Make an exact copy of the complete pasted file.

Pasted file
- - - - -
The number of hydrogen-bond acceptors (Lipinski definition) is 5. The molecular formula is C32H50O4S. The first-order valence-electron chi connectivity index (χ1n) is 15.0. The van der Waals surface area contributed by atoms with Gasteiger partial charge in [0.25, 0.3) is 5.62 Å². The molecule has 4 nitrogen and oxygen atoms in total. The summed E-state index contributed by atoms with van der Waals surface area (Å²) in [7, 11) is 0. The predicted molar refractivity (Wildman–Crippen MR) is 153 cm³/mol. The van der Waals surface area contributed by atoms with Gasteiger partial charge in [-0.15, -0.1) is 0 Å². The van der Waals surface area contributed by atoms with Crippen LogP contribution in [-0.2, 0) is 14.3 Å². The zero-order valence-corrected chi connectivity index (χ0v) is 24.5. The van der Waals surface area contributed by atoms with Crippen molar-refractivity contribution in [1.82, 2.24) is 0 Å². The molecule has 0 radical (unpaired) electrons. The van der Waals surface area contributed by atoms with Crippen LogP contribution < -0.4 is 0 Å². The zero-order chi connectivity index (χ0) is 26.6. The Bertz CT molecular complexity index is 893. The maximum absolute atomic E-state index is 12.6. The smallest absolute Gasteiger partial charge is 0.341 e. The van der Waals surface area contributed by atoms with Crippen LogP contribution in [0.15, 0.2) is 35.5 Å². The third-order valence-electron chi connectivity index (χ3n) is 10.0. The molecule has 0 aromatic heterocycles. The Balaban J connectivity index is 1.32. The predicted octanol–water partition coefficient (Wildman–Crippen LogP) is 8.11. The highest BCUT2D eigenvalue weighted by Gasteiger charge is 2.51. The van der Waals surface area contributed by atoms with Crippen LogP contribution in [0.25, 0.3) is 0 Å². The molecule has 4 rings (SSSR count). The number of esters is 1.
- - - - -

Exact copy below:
The number of hydrogen-bond acceptors (Lipinski definition) is 5. The molecular formula is C32H50O4S. The first-order valence-electron chi connectivity index (χ1n) is 15.0. The van der Waals surface area contributed by atoms with Gasteiger partial charge in [0.25, 0.3) is 5.62 Å². The molecule has 4 nitrogen and oxygen atoms in total. The summed E-state index contributed by atoms with van der Waals surface area (Å²) in [7, 11) is 0. The predicted molar refractivity (Wildman–Crippen MR) is 153 cm³/mol. The van der Waals surface area contributed by atoms with Gasteiger partial charge in [-0.15, -0.1) is 0 Å². The van der Waals surface area contributed by atoms with Crippen LogP contribution in [-0.2, 0) is 14.3 Å². The zero-order valence-corrected chi connectivity index (χ0v) is 24.5. The van der Waals surface area contributed by atoms with Crippen molar-refractivity contribution in [1.82, 2.24) is 0 Å². The molecule has 0 radical (unpaired) electrons. The van der Waals surface area contributed by atoms with Crippen LogP contribution < -0.4 is 0 Å². The zero-order chi connectivity index (χ0) is 26.6. The Bertz CT molecular complexity index is 893. The maximum absolute atomic E-state index is 12.6. The smallest absolute Gasteiger partial charge is 0.341 e. The van der Waals surface area contributed by atoms with Crippen LogP contribution in [0.15, 0.2) is 35.5 Å². The third-order valence-electron chi connectivity index (χ3n) is 10.0. The molecule has 0 aromatic heterocycles. The Balaban J connectivity index is 1.32. The predicted octanol–water partition coefficient (Wildman–Crippen LogP) is 8.11. The highest BCUT2D eigenvalue weighted by Gasteiger charge is 2.51. The van der Waals surface area contributed by atoms with Crippen LogP contribution in [0.25, 0.3) is 0 Å². The molecule has 4 rings (SSSR count). The number of esters is 1.